True Stories

It was a crisp sunny day last Monday. My post dual organ replacement father was gearing up for a full day of softball. He was scheduled for surgery the next day, and he wanted to get in as much softball as he could before being forced out of action for several weeks (for three months, he insisted that he could "feel his organs". Turns out that it was a hernia.

Game 1 was about a 30 minute drive from home. He played well and went 3-4 as his team won.


Thursday was a big day for me at work. A big client was in and I had to give a short presentation. Smartly, sales usually keeps me away from clients, since I'm not as flexible as they might sometimes like. The presentation went well, but it was late when I got home.

Later that night, my Mom called me. The stress and fear in her voice was more than palpable. "Your dad has only eaten one popsicle all day, and can't eat. He can't drink either." She felt that the hospital rushed them out. I told her to call the clinic, explain the situation. If they didn't feel like he needed to come in, they needed to tell her what would indicate that he did need to come in.

She called back at 10:30PM - they were going to the emergency room - in Chicago 75 miles away. I wasn't fond of my last trip there. Mom can't drive in the city, having lived in the country for her entire life. It was too late for a train. Luckily a friend offered to drive them in.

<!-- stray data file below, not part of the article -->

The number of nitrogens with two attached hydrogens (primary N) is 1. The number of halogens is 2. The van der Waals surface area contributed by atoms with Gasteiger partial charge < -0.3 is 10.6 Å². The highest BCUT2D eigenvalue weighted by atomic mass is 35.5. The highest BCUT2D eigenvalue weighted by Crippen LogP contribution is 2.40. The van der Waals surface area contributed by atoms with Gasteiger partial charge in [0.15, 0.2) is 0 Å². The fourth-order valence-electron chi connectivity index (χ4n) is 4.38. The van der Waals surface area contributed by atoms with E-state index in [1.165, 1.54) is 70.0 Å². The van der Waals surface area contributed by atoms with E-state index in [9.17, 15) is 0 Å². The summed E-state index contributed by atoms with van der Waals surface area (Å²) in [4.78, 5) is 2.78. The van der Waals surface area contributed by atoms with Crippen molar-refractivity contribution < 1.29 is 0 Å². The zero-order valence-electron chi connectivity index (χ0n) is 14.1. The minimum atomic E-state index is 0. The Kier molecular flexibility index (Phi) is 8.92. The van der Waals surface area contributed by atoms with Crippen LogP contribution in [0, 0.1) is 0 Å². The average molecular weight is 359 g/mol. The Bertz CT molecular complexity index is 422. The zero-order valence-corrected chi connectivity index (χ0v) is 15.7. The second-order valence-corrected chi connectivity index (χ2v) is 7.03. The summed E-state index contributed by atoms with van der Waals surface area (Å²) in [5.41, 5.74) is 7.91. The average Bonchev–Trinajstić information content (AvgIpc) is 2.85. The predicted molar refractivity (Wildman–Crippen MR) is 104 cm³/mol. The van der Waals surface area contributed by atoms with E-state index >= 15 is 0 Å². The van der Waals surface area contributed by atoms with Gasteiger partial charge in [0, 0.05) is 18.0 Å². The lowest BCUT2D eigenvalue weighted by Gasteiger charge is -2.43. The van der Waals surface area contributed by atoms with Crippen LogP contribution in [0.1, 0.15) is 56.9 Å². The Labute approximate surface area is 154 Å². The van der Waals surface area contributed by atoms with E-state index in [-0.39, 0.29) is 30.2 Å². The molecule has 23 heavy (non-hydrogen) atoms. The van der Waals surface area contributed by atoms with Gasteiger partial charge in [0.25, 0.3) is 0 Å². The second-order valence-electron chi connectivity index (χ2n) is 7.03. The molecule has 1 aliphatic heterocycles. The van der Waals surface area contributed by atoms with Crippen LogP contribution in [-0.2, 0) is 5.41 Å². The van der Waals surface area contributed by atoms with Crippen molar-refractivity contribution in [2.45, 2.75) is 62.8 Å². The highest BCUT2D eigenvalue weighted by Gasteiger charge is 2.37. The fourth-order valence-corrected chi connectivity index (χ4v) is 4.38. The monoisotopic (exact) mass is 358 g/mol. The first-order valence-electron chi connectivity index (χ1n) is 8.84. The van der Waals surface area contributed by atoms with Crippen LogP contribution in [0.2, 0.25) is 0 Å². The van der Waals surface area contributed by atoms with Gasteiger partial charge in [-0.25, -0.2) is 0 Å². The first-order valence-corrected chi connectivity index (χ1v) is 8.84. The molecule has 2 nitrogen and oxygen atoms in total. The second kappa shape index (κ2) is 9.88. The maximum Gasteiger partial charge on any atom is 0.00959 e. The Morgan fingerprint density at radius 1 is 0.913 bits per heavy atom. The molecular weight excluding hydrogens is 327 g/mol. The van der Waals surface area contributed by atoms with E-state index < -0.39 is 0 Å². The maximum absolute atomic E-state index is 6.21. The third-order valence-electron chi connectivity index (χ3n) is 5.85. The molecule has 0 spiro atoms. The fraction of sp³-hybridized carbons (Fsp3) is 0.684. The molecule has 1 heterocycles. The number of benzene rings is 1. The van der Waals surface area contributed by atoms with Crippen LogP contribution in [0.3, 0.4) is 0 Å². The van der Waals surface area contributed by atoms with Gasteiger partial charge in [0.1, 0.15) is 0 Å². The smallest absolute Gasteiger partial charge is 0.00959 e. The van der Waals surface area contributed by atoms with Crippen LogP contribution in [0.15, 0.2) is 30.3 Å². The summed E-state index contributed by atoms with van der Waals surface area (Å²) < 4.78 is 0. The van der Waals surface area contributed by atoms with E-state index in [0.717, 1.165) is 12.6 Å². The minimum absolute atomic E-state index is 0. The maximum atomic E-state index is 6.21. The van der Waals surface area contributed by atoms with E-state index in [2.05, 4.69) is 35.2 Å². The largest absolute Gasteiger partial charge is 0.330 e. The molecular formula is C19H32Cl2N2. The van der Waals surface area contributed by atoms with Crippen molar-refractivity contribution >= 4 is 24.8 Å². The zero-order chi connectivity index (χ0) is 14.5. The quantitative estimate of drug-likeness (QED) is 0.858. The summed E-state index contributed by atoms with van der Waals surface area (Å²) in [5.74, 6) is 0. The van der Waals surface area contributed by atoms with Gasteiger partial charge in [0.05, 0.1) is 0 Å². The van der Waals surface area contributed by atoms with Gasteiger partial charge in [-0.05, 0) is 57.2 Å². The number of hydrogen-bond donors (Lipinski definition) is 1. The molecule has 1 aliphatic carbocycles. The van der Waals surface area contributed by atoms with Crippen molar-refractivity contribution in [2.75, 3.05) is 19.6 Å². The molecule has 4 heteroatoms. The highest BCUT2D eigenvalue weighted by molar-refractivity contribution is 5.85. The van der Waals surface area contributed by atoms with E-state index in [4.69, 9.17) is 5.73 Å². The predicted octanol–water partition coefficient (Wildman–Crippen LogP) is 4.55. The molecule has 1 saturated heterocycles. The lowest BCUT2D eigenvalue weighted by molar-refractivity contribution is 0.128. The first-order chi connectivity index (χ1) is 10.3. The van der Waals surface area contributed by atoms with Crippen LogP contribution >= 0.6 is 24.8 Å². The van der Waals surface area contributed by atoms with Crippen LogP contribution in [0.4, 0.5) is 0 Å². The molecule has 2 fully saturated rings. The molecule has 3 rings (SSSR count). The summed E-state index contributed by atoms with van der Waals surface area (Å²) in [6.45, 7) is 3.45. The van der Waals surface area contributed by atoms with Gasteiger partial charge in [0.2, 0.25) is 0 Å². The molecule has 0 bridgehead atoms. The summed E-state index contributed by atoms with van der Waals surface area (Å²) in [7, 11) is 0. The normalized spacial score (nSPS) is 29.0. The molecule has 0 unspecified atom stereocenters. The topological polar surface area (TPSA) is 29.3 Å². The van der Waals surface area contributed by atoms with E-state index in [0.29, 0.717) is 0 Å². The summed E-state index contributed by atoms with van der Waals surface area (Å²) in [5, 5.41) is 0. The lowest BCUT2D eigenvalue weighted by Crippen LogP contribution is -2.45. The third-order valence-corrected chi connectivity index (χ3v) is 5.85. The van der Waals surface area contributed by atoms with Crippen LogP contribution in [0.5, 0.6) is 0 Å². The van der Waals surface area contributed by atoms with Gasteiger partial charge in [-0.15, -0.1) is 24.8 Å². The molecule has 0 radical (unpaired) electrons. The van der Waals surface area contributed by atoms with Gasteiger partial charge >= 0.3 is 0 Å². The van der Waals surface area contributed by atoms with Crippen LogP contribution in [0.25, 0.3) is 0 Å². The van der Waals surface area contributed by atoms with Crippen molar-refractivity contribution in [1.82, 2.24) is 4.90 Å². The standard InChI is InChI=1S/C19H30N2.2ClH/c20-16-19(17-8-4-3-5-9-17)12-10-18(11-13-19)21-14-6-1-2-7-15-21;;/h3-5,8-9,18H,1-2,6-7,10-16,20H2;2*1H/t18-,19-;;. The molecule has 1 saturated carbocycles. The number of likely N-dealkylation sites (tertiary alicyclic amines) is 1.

I got there at the same time they did. I swear to God they put us in the same stall as we had last time. It was like nothing had changed. People waiting all over the ward on carts, noises everywhere.

We did the information ritual: the first 8 people in (attending, resident, nurses, etc) got the story. Same questions, same answers. Same disconnected headbobbing in acknowledgement. A nurse tried to get blood for one of the 18 tests they needed to do. She tried 4 locations with no luck. She just kept jabbing and scraping it around and around. By the time she got it to work, she had forgotten the part that keeps the blood from coming out. So it splattered all over the floor, and my Dad.

After several discussions with the Docs it looked like he had pneumonia. Needless to say with a reduced immune system, that would be a big problem.


The next two games were with the other team Dad plays on. 2-12 for the year. As Game 2 headed into late innings, Dad's team mounted a comeback. Dad hit a home run, and his team won the game.


4 hours after we arrived, the docs were wondering whether he'd had heart trouble in the past. They were asking questions like "Why did you come in again?" They were talking about tests ordered an hour ago but never performed. It was frustrating.

Finally, at 3:30AM, they had a plan. The transplant team and the ER team agreed he needed to be admitted. They were no closer to having a solution, but at least there was a plan. One of the doctors ordered a CT scan. Getting Dad to drink 16 ounces of barium fruit punch was going to be an unpleasant task. They wanted to see if the problem was just that his large intestines were lazy (i.e. they hadn't started working after the surgery).